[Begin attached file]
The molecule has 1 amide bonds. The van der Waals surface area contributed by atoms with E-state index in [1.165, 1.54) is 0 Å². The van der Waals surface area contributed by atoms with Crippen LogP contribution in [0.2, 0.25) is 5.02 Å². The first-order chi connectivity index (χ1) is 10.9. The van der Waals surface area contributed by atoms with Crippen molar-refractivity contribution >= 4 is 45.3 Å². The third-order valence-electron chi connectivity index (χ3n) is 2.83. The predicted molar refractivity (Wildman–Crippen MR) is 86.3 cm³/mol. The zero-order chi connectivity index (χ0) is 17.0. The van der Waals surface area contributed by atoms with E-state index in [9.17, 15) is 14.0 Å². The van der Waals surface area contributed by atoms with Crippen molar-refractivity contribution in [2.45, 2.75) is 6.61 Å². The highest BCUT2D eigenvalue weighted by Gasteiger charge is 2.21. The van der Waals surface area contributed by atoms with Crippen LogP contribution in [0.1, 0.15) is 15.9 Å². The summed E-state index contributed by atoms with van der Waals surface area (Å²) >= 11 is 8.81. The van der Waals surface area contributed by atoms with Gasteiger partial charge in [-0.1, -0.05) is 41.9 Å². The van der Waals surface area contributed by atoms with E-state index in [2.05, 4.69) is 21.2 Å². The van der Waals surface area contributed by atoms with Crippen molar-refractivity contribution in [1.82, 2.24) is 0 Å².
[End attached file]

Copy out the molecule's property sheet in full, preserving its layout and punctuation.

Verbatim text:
The molecule has 1 amide bonds. The van der Waals surface area contributed by atoms with E-state index in [1.165, 1.54) is 0 Å². The van der Waals surface area contributed by atoms with Crippen LogP contribution in [0.2, 0.25) is 5.02 Å². The first-order chi connectivity index (χ1) is 10.9. The van der Waals surface area contributed by atoms with Crippen molar-refractivity contribution >= 4 is 45.3 Å². The third-order valence-electron chi connectivity index (χ3n) is 2.83. The predicted molar refractivity (Wildman–Crippen MR) is 86.3 cm³/mol. The zero-order chi connectivity index (χ0) is 17.0. The van der Waals surface area contributed by atoms with E-state index in [9.17, 15) is 14.0 Å². The van der Waals surface area contributed by atoms with Crippen molar-refractivity contribution in [2.45, 2.75) is 6.61 Å². The highest BCUT2D eigenvalue weighted by Gasteiger charge is 2.21. The van der Waals surface area contributed by atoms with Crippen LogP contribution in [0.1, 0.15) is 15.9 Å². The summed E-state index contributed by atoms with van der Waals surface area (Å²) >= 11 is 8.81. The van der Waals surface area contributed by atoms with Gasteiger partial charge in [-0.1, -0.05) is 41.9 Å². The van der Waals surface area contributed by atoms with E-state index in [2.05, 4.69) is 21.2 Å². The van der Waals surface area contributed by atoms with Crippen molar-refractivity contribution in [1.82, 2.24) is 0 Å².